Victoria, Queen of Awesome

20 Feb

You know, as I explore more of the world, I can’t help but come to an obvious if slightly controversial opinion about geography: the British were terrifically bad at naming things. I mean, there’s a half-dozen Londons, Bristols, Surreys, New Englands, New South Wales, New York, New whatever across the globe. Reading off the list of neighborhoods in the Sydney metropolitan area, a listener could easily be confused with London tube stations. Even a casual Anglophile like myself* gets a little mixed up. But man, do they ever like to name stuff after their royalty.

Australia is awash with Victoria places, monuments, plaques, and statues. There’s one of her favorite dog just outside the spectacular Queen Victoria Building. This makes sense, given that she was the queen (Empress?) of Australia at its’ founding. My favorite is a pair of statues just off the main cathedral in downtown Sydney, one of her and one of her consort, Prince Albert.

Guess who’s more important.

Sorry about the terrible pic resolution.  The inscriptions read: “VICTORIA” and “The People of New South Wales to ALBERT the GOOD, Prince Consort of QUEEN VICTORIA 1866”.

Yeah, sorry Albie.

Victoria’s just a really weirdly awesome person, anyways. I mean, how does a half-German princess who speaks German and marries a German prince become Queen of England, let alone Empress of India and the British Empire**? The answer lies in the supremely interconnected royal families of Europe. But mostly, it happened because all the dudes in her father’s family kicked the bucket without having any male children.

Victoria was the daughter of an English Prince and a German Princess. Said English prince, Edward, was the fourth son of King George III. In the intervening years between Victoria’s birth to her 18th majority, all five people in line for the throne died, mostly due to old age. Victoria grew up isolated but very well educated by her strict mother. She ascends to the throne at the tender age of 18. At this point, Britain is already a constitutional monarchy, so she has little real political power, but a great deal of influence. Unfortunately, as an unmarried woman, she still has to deal with conventional social mores, which means she still has to live with her mom. Not even the Queen gets out of this sort of crap. There’s a couple of names being bandied about, but Victoria has eyes for only one of them, a handsome German prince who happens to be her first cousin. Eww. Despite this, they fall in love. Good for her.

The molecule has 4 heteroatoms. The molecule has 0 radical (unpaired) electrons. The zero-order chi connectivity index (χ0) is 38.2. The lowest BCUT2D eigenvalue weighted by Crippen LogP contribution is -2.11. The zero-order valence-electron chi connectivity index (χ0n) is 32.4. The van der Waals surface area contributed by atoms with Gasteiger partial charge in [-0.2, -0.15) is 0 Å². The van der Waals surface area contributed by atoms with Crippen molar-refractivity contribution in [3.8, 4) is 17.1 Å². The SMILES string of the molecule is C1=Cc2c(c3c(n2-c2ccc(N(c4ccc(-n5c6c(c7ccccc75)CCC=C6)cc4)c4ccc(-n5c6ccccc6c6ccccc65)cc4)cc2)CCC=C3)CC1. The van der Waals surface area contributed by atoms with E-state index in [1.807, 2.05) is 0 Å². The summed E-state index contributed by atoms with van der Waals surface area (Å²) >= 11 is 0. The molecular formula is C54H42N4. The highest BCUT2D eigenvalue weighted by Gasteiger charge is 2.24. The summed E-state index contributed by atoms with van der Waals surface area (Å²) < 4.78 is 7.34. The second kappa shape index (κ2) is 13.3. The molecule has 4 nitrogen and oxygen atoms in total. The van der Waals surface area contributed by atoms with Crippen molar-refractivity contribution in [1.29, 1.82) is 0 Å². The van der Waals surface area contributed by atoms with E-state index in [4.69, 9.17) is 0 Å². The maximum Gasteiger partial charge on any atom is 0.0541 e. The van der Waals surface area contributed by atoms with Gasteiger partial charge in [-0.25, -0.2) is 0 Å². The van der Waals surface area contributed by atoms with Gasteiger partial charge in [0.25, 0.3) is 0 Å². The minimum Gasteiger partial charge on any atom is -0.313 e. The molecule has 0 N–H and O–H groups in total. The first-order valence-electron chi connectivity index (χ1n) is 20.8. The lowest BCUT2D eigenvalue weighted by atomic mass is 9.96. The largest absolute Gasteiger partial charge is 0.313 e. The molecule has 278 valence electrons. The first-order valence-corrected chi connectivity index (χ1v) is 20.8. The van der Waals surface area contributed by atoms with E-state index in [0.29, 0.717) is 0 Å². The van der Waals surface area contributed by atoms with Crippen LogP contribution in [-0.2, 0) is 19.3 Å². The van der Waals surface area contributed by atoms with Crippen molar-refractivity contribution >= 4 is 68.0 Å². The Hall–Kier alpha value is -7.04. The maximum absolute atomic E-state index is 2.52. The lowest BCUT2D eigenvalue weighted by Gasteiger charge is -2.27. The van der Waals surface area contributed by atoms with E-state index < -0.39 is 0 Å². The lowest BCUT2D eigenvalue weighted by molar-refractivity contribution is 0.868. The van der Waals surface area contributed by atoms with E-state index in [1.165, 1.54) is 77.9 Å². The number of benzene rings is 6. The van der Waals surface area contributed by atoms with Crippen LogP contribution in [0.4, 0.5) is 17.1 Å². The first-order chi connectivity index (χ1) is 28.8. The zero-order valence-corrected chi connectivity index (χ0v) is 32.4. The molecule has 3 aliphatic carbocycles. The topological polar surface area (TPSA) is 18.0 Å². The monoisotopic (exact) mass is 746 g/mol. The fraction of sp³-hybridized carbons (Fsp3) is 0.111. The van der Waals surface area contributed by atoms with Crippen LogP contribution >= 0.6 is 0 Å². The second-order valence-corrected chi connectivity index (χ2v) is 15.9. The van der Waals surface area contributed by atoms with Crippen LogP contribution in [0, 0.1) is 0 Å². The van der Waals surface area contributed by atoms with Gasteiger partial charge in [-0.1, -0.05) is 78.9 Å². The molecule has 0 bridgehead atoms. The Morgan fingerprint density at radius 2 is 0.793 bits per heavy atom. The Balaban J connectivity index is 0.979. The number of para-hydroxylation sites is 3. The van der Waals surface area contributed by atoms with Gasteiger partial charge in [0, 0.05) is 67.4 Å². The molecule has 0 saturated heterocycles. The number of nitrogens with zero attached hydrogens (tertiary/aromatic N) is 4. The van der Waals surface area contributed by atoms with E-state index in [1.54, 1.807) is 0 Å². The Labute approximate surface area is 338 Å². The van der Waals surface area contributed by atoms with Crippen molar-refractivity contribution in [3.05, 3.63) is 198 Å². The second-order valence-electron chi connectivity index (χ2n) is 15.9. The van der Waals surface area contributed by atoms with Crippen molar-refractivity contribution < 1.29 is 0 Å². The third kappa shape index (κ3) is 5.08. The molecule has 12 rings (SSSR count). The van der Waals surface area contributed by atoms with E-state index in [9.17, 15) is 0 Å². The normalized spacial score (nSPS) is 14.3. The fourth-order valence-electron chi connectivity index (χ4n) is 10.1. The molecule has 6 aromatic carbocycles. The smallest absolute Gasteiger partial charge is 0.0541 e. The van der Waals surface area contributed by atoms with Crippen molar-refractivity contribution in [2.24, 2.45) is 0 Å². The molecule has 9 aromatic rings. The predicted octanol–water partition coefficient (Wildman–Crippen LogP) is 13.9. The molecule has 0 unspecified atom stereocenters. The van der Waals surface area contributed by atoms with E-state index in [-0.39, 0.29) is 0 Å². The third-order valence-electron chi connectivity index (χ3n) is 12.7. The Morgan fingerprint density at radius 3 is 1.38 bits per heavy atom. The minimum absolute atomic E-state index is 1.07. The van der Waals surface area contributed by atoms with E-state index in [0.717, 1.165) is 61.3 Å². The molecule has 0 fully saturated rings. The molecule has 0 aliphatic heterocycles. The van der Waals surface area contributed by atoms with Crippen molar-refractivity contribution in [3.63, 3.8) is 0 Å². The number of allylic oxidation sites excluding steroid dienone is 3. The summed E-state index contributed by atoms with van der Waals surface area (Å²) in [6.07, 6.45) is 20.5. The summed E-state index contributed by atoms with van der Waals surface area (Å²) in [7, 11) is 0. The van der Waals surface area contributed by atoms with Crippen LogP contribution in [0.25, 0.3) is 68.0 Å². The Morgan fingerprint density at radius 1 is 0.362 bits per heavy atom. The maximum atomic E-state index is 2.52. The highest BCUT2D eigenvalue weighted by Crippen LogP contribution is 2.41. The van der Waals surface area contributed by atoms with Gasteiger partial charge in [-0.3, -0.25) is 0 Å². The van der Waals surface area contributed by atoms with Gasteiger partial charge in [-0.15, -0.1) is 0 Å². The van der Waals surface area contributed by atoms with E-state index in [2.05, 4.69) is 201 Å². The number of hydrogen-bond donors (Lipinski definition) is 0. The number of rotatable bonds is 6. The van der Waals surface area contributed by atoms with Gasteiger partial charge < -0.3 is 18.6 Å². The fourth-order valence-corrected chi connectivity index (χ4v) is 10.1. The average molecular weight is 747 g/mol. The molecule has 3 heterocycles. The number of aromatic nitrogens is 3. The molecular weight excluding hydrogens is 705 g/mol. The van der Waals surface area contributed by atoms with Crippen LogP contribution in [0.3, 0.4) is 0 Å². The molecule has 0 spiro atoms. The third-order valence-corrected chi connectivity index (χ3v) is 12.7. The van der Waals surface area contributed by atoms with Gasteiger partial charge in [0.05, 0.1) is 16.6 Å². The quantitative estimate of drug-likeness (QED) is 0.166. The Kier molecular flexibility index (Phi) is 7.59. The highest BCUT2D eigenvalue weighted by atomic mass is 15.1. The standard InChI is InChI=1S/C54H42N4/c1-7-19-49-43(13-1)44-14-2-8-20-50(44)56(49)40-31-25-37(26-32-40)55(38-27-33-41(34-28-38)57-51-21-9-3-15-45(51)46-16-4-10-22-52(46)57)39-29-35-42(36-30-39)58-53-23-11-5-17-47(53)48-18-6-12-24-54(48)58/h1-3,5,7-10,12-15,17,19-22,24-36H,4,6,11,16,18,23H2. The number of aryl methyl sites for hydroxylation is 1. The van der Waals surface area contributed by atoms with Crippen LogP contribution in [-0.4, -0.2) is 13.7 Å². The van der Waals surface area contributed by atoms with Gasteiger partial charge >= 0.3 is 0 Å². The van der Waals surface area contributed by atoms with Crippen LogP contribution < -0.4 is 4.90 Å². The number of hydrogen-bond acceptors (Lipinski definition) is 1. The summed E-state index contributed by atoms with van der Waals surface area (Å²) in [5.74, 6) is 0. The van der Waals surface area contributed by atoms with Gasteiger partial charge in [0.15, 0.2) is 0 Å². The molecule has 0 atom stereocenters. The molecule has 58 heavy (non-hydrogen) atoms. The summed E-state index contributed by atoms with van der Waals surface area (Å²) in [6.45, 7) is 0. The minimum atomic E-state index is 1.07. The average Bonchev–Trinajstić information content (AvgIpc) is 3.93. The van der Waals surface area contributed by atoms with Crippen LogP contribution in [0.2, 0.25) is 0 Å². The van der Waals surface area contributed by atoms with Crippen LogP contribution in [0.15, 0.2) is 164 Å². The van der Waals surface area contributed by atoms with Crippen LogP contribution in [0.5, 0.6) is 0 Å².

So Victoria marries Albert and from all accounts*** it was a happy marriage. They have a bunch of kids, every thing’s fine. Then, Albert dies of typhoid fever at the age of 42. Victoria’s completely distraught over the untimely death of her husband, puts on the mourning black, and keeps her youngest daughter at her side permanently. **** The other kids marry well, which is actually a bit of a problem. See, Victoria is a carrier for hemophilia, a disease where your blood doesn’t clot, so a paper cut becomes deathly serious. This means two of her daughters were carriers and her son Leopold had the disease. Suddenly, the royal families of Europe are infected with hemophilia as well, the most famous example being the Romanov’s of Russia.

(Inbreeding is bad, kids. Here’s a basic rule of genetics: if you’re close enough to know how you’re related, you’re too close to marry.*****)

ANWYAYS, in between being not amused, Queen Victoria also did interesting things like fending off at least eight assassination attempts, had nine kids, and kept a detailed daily journal, averaging about 2500 words a day.  She’d totally win a NaNoWriMo with that sort of word count.  In the end, Queen Victoria held the throne for an astonishing 63 years, the longest reigning British Queen and the longest reigning Queen in world history.

*If the definition of Anglophile is “someone who watches Doctor Who and Top Gear”.

**Did a bit of research, almost certainly have still got the title mixed up. British people still wince when I call everyone from the UK “English”.

*** Kate Beaton’s Hark A Vagrant is a valid historical source, right?

****According to Mom, this is a common (if old fashioned) practice among the Irish, where the youngest girl wouldn’t marry but would stay with the parents and care for them in their old age.

*****Yes, yes, I know that in cases where you want to strengthen certain characteristics like in champion dog breeding or trying for the Kwisatz Haderach, you often breed closely to the line. This also results in things like hip dysplasia, the Hapsburg chin, or congenital idiocy.

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One Response to “Victoria, Queen of Awesome”

  1. Steph February 23, 2012 at 4:55 am #

    I like everything about this post down to the Dune reference (and despite the misspelling of Surrey)! Good advice about the inbreeding thing… hemophilia, methemeglobinemia (could you imagine blue royalty?!), sickle cell anemia are just the tip of a massive iceberg. At least Vicky and Al were in love.

    You should add “Potter fan” and discerning “tea drinker” to the list of your Anglo-riffic traits. Might add some extra credibility. As would visiting me :)

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